A photograph highlighting a hidden hazard that could save someone's life has been tweeted by fire officers.

The picture, which shows a typical country road dappled in winter sun, was tweeted by Paulton Fire Station with the caption 'What do you see??'.

Although not immediately apparent due to the shadows from trees and the low winter sun, closer inspection reveals a lone motorcyclist and his bike.

Motorcyclists, in particular, have the highest accident and injury rates per mile travelled of all road user groups.

According to the department of transport motorcyclists are one the of the vulnerable user groups, along with pedal cyclists, horse riders and pedestrians.

Despite circling the hidden motorcyclist many people had not spotted the hidden hazard

These groups are not protected by a vehicle body in the same way car users and tend to be harder for other drivers to see on the road.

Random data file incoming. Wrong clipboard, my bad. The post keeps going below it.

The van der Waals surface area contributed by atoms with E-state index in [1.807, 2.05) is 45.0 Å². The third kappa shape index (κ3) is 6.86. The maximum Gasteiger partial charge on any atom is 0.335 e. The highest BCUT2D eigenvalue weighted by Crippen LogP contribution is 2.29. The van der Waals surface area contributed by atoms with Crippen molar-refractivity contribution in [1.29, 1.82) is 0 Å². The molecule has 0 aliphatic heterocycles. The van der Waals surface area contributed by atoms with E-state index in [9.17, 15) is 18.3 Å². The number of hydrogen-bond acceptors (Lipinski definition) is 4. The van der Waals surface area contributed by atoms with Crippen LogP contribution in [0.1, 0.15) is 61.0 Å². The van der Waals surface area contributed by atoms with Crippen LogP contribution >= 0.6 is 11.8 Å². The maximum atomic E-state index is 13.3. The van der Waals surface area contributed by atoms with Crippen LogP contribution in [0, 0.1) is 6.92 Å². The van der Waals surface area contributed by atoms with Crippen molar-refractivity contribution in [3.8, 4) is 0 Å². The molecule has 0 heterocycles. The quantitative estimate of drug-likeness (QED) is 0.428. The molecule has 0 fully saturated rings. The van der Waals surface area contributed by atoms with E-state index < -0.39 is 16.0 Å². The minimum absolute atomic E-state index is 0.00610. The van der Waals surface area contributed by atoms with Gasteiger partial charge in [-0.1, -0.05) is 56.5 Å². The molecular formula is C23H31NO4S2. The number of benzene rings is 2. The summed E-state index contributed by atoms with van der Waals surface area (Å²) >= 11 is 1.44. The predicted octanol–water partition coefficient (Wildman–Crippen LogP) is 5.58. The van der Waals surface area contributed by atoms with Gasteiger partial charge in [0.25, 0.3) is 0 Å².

As such they are particularly vulnerable to injuries and accidents.

In 2013 road accidents involving motorcyclists resulted in 6 deaths, and 94 serious injuries, on average per week.

The same government statistics show that despite rural roads accounting for 40 per cent of motorcycle traffic, 68 per cent of motorcyclist fatalities occur on country roads.

One of the most dangerous places for a vulnerable road user such as a motorcyclist is junctions, as it can be difficult for other road users to seem them, increasing the likelihood of an accident.

Drivers may not spot motorcyclists at busy junctions which can increase the risk of a serious injury

Think Bikes was a national campaign launched by the AA, and encouraged road users to do a ‘double-take’ in their mirrors for cycles and motorcycles in their blind spots.

Initially one million free stickers were distributed to drivers after the idea for the campaign was thought up by Tony Rich, AA Patrol of the Year.

Tony was moved to do something to help prevent such crashes in the future after his friend, Jack Bellis, was killed in a motorcycle crash.